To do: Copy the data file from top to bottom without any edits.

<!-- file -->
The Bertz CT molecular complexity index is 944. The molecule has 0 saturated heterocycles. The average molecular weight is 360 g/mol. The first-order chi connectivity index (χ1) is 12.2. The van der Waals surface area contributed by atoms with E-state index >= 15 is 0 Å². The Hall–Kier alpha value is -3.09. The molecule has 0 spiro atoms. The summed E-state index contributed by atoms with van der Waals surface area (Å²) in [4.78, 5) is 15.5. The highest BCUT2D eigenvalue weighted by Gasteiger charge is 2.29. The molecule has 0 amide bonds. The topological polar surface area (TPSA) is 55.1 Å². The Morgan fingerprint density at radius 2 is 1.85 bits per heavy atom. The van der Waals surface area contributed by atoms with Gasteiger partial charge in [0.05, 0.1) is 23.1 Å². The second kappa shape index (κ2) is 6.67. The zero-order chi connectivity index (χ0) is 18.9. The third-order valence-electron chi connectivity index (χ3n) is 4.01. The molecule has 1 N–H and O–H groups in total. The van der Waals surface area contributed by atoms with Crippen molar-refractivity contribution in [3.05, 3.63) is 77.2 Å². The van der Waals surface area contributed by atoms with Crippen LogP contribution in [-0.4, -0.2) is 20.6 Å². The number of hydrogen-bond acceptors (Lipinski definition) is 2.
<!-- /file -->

The Bertz CT molecular complexity index is 944. The molecule has 0 saturated heterocycles. The average molecular weight is 360 g/mol. The first-order chi connectivity index (χ1) is 12.2. The van der Waals surface area contributed by atoms with E-state index >= 15 is 0 Å². The Hall–Kier alpha value is -3.09. The molecule has 0 spiro atoms. The summed E-state index contributed by atoms with van der Waals surface area (Å²) in [4.78, 5) is 15.5. The highest BCUT2D eigenvalue weighted by Gasteiger charge is 2.29. The molecule has 0 amide bonds. The topological polar surface area (TPSA) is 55.1 Å². The Morgan fingerprint density at radius 2 is 1.85 bits per heavy atom. The van der Waals surface area contributed by atoms with Gasteiger partial charge in [0.05, 0.1) is 23.1 Å². The second kappa shape index (κ2) is 6.67. The zero-order chi connectivity index (χ0) is 18.9. The third-order valence-electron chi connectivity index (χ3n) is 4.01. The molecule has 1 N–H and O–H groups in total. The van der Waals surface area contributed by atoms with Crippen molar-refractivity contribution in [3.05, 3.63) is 77.2 Å². The van der Waals surface area contributed by atoms with Crippen LogP contribution in [-0.4, -0.2) is 20.6 Å². The number of hydrogen-bond acceptors (Lipinski definition) is 2.